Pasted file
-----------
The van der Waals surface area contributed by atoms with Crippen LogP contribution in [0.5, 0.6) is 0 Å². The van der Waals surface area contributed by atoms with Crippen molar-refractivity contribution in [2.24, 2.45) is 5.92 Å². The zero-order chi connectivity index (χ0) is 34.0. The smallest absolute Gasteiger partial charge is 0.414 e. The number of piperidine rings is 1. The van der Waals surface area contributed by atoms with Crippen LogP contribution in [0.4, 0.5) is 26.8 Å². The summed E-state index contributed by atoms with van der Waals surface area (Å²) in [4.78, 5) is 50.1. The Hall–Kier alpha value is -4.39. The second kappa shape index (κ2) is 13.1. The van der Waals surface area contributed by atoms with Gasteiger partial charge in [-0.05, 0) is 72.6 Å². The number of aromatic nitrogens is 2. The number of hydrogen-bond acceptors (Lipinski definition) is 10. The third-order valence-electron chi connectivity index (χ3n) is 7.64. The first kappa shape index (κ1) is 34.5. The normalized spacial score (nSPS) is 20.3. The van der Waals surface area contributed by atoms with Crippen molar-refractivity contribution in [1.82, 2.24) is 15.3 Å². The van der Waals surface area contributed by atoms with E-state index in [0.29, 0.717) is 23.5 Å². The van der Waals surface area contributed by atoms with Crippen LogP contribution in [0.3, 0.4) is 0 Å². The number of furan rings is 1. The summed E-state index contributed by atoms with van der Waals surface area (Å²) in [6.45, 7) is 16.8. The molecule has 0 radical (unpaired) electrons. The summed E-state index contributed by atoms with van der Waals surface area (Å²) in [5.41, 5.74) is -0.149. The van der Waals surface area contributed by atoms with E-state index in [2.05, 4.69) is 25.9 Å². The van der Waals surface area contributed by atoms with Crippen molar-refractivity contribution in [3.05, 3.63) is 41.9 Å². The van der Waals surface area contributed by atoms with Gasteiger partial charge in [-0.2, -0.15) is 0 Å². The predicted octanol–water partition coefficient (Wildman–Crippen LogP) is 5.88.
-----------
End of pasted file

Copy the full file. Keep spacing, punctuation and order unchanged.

The van der Waals surface area contributed by atoms with Crippen LogP contribution in [0.5, 0.6) is 0 Å². The van der Waals surface area contributed by atoms with Crippen molar-refractivity contribution in [2.24, 2.45) is 5.92 Å². The zero-order chi connectivity index (χ0) is 34.0. The smallest absolute Gasteiger partial charge is 0.414 e. The number of piperidine rings is 1. The van der Waals surface area contributed by atoms with Crippen LogP contribution in [0.4, 0.5) is 26.8 Å². The summed E-state index contributed by atoms with van der Waals surface area (Å²) in [4.78, 5) is 50.1. The Hall–Kier alpha value is -4.39. The second kappa shape index (κ2) is 13.1. The van der Waals surface area contributed by atoms with Gasteiger partial charge in [-0.05, 0) is 72.6 Å². The number of aromatic nitrogens is 2. The number of hydrogen-bond acceptors (Lipinski definition) is 10. The third-order valence-electron chi connectivity index (χ3n) is 7.64. The first kappa shape index (κ1) is 34.5. The normalized spacial score (nSPS) is 20.3. The van der Waals surface area contributed by atoms with Crippen molar-refractivity contribution in [1.82, 2.24) is 15.3 Å². The van der Waals surface area contributed by atoms with E-state index in [0.29, 0.717) is 23.5 Å². The van der Waals surface area contributed by atoms with Crippen LogP contribution in [0.3, 0.4) is 0 Å². The number of furan rings is 1. The summed E-state index contributed by atoms with van der Waals surface area (Å²) in [6.45, 7) is 16.8. The molecule has 0 radical (unpaired) electrons. The summed E-state index contributed by atoms with van der Waals surface area (Å²) in [5.41, 5.74) is -0.149. The van der Waals surface area contributed by atoms with E-state index in [2.05, 4.69) is 25.9 Å². The van der Waals surface area contributed by atoms with Crippen molar-refractivity contribution in [3.05, 3.63) is 41.9 Å². The van der Waals surface area contributed by atoms with Gasteiger partial charge in [-0.2, -0.15) is 0 Å². The predicted octanol–water partition coefficient (Wildman–Crippen LogP) is 5.88.